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‘Earth’ , Calling Space…

The Day the Earth Stood Still (2008 film)

“Twentieth Century Fox’s remake of sci-fi classic The Day the Earth Stood Still will be the widest release ever –if you count outer space.

At the same time that the film opens today in theaters, Fox and a privately owned celestial communications network will use equipment at Cape Canaveral, Fla., to begin beaming “The Day the Earth Stood Still” to Alpha Centauri, the nearest star system to Earth. The galactic stunt is a first-ever for a Hollywood studio.”

via Variety.

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Colin Powell on the Failure of GOP ‘Polarization’

“I think the party has to stop shouting at the world and at the country,”Powell said. “I think that the party has to take a hard look at itself, and I've talked to a number of leaders in recent weeks and they understand that.” Powell, who says he still considers himself a Republican, said his party should also stop listening to conservative radio talk show host Rush Limbaugh.

“Can we continue to listen to Rush Limbaugh?” Powell asked. “Is this really the kind of party that we want to be when these kinds of spokespersons seem to appeal to our lesser instincts rather than our better instincts?”

via CNN Political Ticker.

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Sign the ACLU’s Petition to Shut Down Guantanamo Bay

Five high-profile detainees this week attempted to submit guilty pleas before the government’s ill-conceived military commissions at Guantánamo Bay. But, by the end of the day, their pleas were tied up in a blizzard of confusion over unresolved legal questions.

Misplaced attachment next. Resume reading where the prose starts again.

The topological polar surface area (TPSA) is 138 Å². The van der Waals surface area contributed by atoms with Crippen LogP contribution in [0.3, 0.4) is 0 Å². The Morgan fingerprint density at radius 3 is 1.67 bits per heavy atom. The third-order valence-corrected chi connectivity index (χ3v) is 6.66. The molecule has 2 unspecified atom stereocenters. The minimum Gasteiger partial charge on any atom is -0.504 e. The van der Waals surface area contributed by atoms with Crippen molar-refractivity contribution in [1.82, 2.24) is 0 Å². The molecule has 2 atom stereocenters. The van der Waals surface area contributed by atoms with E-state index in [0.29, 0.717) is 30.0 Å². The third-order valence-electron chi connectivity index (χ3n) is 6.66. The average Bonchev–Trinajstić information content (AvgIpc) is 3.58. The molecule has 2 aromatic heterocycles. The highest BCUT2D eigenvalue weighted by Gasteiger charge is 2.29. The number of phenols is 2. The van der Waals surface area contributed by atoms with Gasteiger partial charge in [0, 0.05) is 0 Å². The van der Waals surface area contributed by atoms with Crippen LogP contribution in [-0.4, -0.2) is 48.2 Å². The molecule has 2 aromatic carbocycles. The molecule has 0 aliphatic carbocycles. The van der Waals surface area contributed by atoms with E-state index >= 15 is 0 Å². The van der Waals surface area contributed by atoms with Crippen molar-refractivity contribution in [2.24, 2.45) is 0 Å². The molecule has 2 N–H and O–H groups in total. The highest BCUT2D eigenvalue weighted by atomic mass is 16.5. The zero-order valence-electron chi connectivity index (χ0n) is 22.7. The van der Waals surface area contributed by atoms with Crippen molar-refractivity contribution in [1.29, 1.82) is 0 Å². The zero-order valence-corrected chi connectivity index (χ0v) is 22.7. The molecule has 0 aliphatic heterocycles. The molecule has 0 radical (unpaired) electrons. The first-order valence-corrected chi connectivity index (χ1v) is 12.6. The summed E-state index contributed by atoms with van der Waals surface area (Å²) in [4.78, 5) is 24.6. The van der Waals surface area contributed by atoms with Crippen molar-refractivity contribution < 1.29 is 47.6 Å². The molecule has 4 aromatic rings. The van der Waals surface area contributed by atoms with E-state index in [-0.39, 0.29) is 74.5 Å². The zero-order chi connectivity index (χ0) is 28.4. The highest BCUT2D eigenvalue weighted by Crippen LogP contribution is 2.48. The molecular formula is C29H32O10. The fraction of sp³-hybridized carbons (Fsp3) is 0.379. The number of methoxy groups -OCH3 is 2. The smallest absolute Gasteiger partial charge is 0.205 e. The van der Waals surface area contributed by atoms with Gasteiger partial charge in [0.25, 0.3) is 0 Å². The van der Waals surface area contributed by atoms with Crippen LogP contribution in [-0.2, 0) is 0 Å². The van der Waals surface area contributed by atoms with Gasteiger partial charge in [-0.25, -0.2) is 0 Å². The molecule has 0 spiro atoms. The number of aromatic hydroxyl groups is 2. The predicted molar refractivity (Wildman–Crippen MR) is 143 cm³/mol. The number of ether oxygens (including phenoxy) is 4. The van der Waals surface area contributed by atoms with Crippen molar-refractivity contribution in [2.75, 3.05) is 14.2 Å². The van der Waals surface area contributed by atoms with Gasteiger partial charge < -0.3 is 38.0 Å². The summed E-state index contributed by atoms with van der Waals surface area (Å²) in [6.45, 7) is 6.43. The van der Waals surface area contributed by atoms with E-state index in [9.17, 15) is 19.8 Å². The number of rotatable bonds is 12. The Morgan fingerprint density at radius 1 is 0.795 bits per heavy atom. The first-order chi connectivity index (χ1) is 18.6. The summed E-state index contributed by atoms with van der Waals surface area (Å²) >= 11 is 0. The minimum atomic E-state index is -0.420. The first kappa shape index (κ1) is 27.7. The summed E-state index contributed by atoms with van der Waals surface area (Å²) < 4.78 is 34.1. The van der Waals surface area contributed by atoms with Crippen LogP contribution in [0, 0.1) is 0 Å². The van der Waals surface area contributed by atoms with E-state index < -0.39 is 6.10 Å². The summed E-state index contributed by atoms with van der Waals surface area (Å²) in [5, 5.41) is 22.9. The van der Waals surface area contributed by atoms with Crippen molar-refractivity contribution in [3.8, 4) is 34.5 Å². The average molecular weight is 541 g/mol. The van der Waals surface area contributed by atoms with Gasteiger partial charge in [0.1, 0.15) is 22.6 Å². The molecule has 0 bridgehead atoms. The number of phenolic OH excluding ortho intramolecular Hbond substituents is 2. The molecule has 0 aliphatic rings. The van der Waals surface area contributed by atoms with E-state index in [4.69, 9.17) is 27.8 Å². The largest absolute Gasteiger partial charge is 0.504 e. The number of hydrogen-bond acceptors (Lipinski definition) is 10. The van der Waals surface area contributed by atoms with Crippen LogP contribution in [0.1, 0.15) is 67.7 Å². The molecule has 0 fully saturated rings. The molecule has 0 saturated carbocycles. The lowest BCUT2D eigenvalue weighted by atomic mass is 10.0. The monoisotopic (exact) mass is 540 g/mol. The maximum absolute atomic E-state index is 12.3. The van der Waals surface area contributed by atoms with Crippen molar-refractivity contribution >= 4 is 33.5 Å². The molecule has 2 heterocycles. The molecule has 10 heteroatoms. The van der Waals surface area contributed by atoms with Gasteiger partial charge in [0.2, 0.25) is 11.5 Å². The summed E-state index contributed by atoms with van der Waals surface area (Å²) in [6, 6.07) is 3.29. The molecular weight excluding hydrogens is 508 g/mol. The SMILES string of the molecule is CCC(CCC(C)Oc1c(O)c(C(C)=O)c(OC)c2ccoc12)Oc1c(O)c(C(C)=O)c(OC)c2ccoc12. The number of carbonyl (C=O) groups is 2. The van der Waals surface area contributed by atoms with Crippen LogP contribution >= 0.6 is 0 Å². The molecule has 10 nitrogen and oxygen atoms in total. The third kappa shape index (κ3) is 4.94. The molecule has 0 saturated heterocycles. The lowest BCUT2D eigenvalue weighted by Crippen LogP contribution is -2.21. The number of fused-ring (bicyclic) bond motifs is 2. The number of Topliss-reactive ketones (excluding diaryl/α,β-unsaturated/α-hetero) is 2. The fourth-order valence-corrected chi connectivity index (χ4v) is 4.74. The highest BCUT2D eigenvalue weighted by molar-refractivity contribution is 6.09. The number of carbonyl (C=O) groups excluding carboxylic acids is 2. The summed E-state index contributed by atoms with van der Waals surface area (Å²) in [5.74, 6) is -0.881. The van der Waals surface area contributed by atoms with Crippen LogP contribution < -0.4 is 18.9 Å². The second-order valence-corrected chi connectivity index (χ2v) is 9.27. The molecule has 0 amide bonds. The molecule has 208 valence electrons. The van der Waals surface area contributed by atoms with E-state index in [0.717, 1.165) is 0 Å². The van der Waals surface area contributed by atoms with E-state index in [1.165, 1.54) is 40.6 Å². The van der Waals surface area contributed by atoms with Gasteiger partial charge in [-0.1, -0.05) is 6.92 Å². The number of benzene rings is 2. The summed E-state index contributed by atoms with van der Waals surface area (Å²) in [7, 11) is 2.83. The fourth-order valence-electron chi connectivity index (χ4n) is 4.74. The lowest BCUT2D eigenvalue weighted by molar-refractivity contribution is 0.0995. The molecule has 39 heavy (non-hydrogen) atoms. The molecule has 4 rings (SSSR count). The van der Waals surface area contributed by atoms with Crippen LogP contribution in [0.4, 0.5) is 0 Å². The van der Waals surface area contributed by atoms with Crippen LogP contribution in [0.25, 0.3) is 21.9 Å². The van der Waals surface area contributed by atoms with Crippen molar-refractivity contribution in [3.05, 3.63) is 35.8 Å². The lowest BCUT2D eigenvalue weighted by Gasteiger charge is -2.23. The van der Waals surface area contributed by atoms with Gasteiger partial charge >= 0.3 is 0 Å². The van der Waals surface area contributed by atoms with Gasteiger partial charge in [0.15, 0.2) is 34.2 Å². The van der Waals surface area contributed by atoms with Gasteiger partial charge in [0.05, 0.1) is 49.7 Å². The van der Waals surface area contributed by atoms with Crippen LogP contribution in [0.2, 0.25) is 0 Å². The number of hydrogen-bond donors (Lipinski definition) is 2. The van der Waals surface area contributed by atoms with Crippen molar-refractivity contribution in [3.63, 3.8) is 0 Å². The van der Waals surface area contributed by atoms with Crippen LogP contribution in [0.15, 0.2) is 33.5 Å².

Whatever happens, it is abundantly clear is that, no matter how hard the government tries to advance the military commissions, this process doesn’t work.

What’s happening at Guantánamo flies in the face of justice, fairness and our American ideals. Please take a moment to tell President-elect Obama to close the prison at Guantánamo. Click here: http://action.aclu.org/openletter

It will take just a few minutes –and the public pressure is critical.

ACLU.

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Meet the GOP’s wrecking crew

“This week Southern Republicans had a chance to go to bat for foreign automakers while simultaneously busting a union… The fiercest opposition to the loan proposal — and nearly a third of the 35 votes against ending debate on the deal — came from Southern Republicans, and the ringleaders of the opposition all come from states with a major foreign auto presence. Not coincidentally, nearly all of those states — except Kentucky — are also “right-to-work” states, which means no union contracts for most of the employees at the foreign plants. The Detroit bailout fell victim to a nasty confluence of home-state economic interests and anti-union sentiment among Republicans.”

via Salon News.

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Decline, fall and then some

La nouvelle Jérusalem (Tapisserie de l'Apocaly...
The New Jerusalem (Tapestry of the Apocalypse)
“…[T]here is no shortage of doctors who excel at the literary arts. And none writes more elegantly and eloquently than the British essayist Theodore Dalrymple, the nom de plume of Anthony Daniels, a retired prison doctor and psychiatrist. The pseudonym was chosen, he tells us, to convey the sense of a curmudgeon’s stubborn refusal to go along with the defining orthodoxies and pieties of his age.